The Trans Pacific Partnership: Global Nutrition at Risk
Because of rapid and transformative changes in urbanization, globalization, and democratization, there have been and will continue to be dramatic changes in nearly all aspects of civil society. A global nutritional transition is part of this and to a large extent is driving a dramatic advance in trade policy. Trade agreements are now carried out by regional trade agreements (RTA) and not the World Trade Organization which offered significant protection for national policies, particularly important for developing economies. RTAs do not offer this. The Trans Pacific Partnership Agreement (TPPA) poses genuine threats to health, particularly chronic diseases and more specifically those related to food, diet, and nutrition, i.e. heart disease and diabetes. An important aspect of the TPPA is that it gives multinational corporations control of functions that are normally assumed to be part of a nation’s prerogatives. We see the TPPA as sending a message to the public health establishment to enter the trade policy debates with energy and vigor.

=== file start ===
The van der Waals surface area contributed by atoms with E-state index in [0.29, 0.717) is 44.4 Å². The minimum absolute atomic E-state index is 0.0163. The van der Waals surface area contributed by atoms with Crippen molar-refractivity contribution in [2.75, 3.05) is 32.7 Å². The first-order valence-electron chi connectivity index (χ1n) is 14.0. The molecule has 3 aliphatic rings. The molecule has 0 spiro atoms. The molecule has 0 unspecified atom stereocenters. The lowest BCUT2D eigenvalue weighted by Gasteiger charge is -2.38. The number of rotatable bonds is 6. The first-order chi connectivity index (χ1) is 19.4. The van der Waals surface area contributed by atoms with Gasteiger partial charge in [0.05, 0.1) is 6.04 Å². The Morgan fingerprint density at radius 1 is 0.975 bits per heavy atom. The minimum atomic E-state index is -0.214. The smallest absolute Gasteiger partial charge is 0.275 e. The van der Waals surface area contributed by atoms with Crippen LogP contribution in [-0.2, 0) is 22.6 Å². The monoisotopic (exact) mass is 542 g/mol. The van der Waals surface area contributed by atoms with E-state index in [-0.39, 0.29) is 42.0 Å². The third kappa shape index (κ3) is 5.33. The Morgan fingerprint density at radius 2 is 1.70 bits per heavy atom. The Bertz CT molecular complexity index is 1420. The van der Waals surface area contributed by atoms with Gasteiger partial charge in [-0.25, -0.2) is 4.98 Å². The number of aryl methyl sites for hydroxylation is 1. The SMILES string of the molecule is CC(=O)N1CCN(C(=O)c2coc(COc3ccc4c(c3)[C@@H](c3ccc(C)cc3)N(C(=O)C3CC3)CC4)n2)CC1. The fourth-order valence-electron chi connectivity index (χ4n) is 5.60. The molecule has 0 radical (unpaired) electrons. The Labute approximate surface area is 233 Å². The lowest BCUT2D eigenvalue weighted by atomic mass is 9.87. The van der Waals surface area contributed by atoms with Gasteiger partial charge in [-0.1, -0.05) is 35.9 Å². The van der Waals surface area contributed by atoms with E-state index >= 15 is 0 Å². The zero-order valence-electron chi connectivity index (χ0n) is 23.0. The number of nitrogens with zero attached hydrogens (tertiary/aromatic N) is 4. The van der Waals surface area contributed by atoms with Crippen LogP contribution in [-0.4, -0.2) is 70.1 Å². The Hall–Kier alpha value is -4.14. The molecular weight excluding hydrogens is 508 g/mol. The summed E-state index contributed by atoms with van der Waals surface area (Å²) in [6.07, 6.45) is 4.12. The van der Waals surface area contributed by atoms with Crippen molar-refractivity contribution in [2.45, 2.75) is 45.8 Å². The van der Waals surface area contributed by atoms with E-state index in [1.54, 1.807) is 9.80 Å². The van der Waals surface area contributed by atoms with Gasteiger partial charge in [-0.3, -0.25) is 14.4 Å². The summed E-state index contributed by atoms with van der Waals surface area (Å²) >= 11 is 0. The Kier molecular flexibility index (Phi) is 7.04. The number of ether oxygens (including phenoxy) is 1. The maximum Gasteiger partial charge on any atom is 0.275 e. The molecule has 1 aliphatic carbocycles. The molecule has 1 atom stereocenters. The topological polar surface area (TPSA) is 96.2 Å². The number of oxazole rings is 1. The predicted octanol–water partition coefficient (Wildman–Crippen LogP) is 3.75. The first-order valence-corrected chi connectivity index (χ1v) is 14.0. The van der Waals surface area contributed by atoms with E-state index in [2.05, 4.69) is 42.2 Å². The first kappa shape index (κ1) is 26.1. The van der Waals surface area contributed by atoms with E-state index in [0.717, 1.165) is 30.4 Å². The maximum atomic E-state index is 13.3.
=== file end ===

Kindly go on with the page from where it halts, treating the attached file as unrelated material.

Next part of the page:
KeywordsGlobal trade Trade agreements Tariffs Trans Pacific Partnership
Foreign direct investment
General Agreement on Trade and Tariffs
Regional trade agreements
Trans Pacific Partnership Agreement
World Trade Organization
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